Much is left to viewers' imaginations, but the display of 20 handmade objects offers clues to Sietsema's conceptual framework and painstaking craftsmanship. Sculptural "gourds," fashioned of cement and epoxy in a process that entails casting, breaking the cast artworks and putting them back together, are similar to the filmed jars. Drawings of barely legible pages of text come from a diary-like travelogue that the artist has concocted from writings by Norwegian explorer Thor Heyerdahl, Belgian poet Henri Michaux, German art historian Wilhelm Worringer and other authors. One drawing, "The Famous Last Words," resembles a huge, slightly crumpled photographic negative. But Sietsema has fashioned it of ink on folded paper, using a hand-cut stencil for the text.
The workmanship is mind-boggling. But isn't it terribly tedious?
"Not to me," Sietsema says. "It's kind of nice work. You work with your hands; that's what I want to do. When I'm putting a project together, it's slowly evolving on its own in my head. So it's a way of occupying yourself, so that the ideas have a natural progression instead of being forced. I have given myself that freedom. My projects take a long time, three or four years. In 10 years, I have put out three projects. I don't know if I will continue to do that. But most of what's in the film is really fun stuff to make."
His work isn't easy to explain, though.
"I started with the artifacts and looking at island cultures," he says of the film. "You are struck by what people do with materials and how what they make is completely guided by available materials." But his version of the artifacts is equally grounded in Post-Minimalists' preference for nontraditional materials and the processes and visual effects of photography.
As for the travelogue, it's "a mishmash of things," he says. "I was looking at colonialist countries that were picking up objects from the islands. I was looking at colonialists and their relation to island culture in the 17th and 18th centuries as a way of thinking about photographic appropriation and that sort of thing -- as a metaphor for the appropriation of culture that destroys the culture or the creation of images and ideas that destroy the original." The invented story is also about ethnographers who journey to an island and become absorbed in its culture, he says.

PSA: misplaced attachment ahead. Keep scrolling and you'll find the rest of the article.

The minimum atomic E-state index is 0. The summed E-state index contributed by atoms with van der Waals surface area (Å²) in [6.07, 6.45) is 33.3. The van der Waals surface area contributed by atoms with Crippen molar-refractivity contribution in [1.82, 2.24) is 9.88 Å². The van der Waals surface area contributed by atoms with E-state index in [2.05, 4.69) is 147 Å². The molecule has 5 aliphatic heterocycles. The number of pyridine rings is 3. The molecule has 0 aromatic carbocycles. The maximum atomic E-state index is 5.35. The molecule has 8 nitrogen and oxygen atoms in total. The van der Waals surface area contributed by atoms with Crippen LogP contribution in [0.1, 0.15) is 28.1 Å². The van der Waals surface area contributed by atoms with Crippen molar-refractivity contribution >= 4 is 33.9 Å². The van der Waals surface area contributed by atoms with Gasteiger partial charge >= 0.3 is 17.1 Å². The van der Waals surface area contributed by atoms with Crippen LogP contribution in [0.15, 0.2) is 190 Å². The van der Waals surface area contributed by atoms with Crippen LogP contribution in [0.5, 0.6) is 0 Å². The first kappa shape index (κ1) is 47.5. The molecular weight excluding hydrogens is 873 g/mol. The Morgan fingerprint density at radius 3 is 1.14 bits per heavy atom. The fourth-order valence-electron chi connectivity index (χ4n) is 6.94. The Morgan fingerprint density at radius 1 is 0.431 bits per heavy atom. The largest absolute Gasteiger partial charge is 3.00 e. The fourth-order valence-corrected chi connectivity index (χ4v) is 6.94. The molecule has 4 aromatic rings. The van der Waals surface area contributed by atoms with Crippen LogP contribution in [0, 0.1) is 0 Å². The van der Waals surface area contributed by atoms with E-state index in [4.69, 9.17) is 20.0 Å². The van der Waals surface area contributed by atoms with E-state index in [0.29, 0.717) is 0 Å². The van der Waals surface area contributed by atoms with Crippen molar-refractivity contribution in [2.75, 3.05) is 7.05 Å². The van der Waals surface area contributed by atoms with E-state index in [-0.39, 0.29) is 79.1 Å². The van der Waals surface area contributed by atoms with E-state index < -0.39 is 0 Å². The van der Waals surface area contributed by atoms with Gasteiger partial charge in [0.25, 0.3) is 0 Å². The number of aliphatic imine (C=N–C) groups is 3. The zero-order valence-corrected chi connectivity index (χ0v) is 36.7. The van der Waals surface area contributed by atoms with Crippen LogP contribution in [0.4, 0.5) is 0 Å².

All of which is a big change from the period when Sietsema arrived at UCLA determined to reproduce the two things he had to buy to move to L.A.: a pair of running shoes and a used car. The idea was to avoid making Modernist art objects and to work between the boundaries of art and functional objects.
"I think it cost me about $500 in materials to make shoes that sold for $60 at the time," he says. "It took me a month of pretty serious work. I worked the leather and nylon and sewed all the logos. The soles were made of different types of rubber I had to pour. I wore the shoes for a while, but they were very uncomfortable. The soles were way too heavy."
He gave up the notion of making a full-size car when he heard that Ray was planning a comparable project.
"It felt weird," Sietsema says, "thinking your ideas are original and then having your teachers doing similar things. Mine was different, but I ended up making a tiny version of my car, limited only by what my eyes and hands could do. I wasn't using a magnifier or anything like that. It's probably part of the reason I wear glasses now. For me, there was something about being able to put your car in your pocket. When I showed it in San Francisco, I put it in the glove compartment of my car and drove it up there." "I also did this performance thing where I cut my own hair and then glued it on my face as a beard as a way of creating the image of an artist, like Van Gogh or Brancusi," Sietsema says. "But then I heard that Eleanor Antin had cut a friend's hair and glued it on her face. There's nothing you can do that's original.
"There's a collective subconscious thing, where a lot of people are doing the same thing at the same time," he says. "That made me want to enter into a process that was a little more articulated, to have so many elements that it would be impossible to make a simple gesture that had been done before. I was finding myself, but also figuring out my work. I became embroiled in a long process to avoid repeating gestures. That's where the work I'm doing now comes from."